Non-profit institutions and volunteering: Economic contribution, 2007 to 2017
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Economic activity in the non-profit sector totalled $169.2 billion in 2017, representing 8.5% of Canada's gross domestic product (GDP). Community non-profit institutions accounted for 16.4% of the overall sector, while business non-profit institutions accounted for 10.4%. The most significant portion of non-profit activity (73.2%) came from government non-profit institutions, such as hospitals and universities.
If included, volunteer activities—which are important for the non-profit sector but not included in standard macroeconomic measures—would have added a further $41.8 billion to the economy in 2013 (the most recent year of available data), representing 22.3% of non-profit GDP that year.
Real non-profit gross domestic product increases in 2017
Real GDP in the non-profit sector (the volume of economic activity) was up 1.0% in 2017, following a 1.8% increase in 2016. By comparison, real GDP for the total economy grew 3.0% in 2017.
The increase in 2017 was attributable to government non-profit institutions, which grew 1.9%. In contrast, community and business non-profit institutions declined 1.3%.
Health and education dominate the non-profit sector
GDP in the non-profit sector can also be expressed by type of organization or activity. Health (41.5%) and education (30.1%) generated the lion's share of activity in the overall non-profit sector in 2017, followed by social services (9.9%), including child and family services.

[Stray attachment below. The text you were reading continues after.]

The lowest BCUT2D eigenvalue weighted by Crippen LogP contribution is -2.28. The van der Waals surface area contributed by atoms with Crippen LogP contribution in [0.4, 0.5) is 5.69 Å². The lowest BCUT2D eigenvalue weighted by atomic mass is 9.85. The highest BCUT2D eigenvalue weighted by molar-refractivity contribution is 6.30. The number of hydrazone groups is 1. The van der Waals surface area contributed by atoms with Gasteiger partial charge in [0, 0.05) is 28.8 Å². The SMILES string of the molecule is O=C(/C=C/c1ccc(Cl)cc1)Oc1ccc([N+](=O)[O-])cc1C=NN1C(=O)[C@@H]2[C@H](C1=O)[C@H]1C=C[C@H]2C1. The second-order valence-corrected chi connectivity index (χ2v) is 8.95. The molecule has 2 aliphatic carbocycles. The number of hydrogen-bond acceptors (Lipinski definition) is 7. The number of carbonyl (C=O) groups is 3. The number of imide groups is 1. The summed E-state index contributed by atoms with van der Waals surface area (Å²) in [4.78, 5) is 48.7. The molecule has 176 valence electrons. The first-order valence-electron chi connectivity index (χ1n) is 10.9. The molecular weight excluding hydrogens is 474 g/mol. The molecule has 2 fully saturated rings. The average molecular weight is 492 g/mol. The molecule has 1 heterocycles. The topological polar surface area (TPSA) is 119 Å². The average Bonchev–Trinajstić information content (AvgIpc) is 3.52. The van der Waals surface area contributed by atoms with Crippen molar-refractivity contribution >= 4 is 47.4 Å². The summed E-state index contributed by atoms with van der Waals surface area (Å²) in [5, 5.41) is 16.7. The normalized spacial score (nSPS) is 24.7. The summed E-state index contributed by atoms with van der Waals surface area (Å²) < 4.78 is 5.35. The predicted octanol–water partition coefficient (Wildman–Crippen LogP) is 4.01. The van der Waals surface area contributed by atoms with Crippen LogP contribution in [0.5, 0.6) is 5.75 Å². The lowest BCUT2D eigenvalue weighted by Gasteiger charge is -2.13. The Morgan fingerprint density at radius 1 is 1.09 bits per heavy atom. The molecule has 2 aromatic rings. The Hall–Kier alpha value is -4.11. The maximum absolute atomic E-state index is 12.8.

Excluding government non-profit institutions, business and professional associations (20.3%) accounted for the largest share of the non-profit sector. This type of activity includes the work of unions supporting their members. This was followed by social services (17.5%) and culture and recreation (14.5%).
Sources of income vary
Sources of income varied widely for different types of organizations in the non-profit sector.
In 2017, community non-profit institutions received nearly one-third of their income from governments (30.8%). Sales by these non-profits contributed an additional 27.8% of income while donations from households made up 17.8%. Membership fees accounted for 14.1% of income while investment income and funds provided by businesses and other institutions each contributed less than 6%.
The majority of income generated by business non-profit institutions came from sales of goods and services (61.6%), while 33.8% came from membership fees (such as condominium association fees). Other sources of income represented less than 5% of the total.
As might be expected, government non-profit institutions received most of their income in 2017 from other government organizations (72.9%), mainly provincial governments, while 21.3% was generated by the sale of goods and services. Investment income, donations and transfers from business and other institutions each accounted for less than 3% of income.
Employment rises in 2017
Employment in the total non-profit sector increased by 1.1% in 2017 on the strength of government (+1.9%) and business (+1.5%) non-profit institutions. Employment in community non-profit institutions (-1.0%) declined by approximately 6,000 jobs in 2017.
Average compensation per job was $57,000 in the non-profit sector in 2017. Employees in the government non-profit subsector received approximately $63,000, followed by employees in the business ($54,400) and community non-profit ($42,500) subsectors. By way of comparison, average compensation for the entire economy was approximately $59,800 in 2017.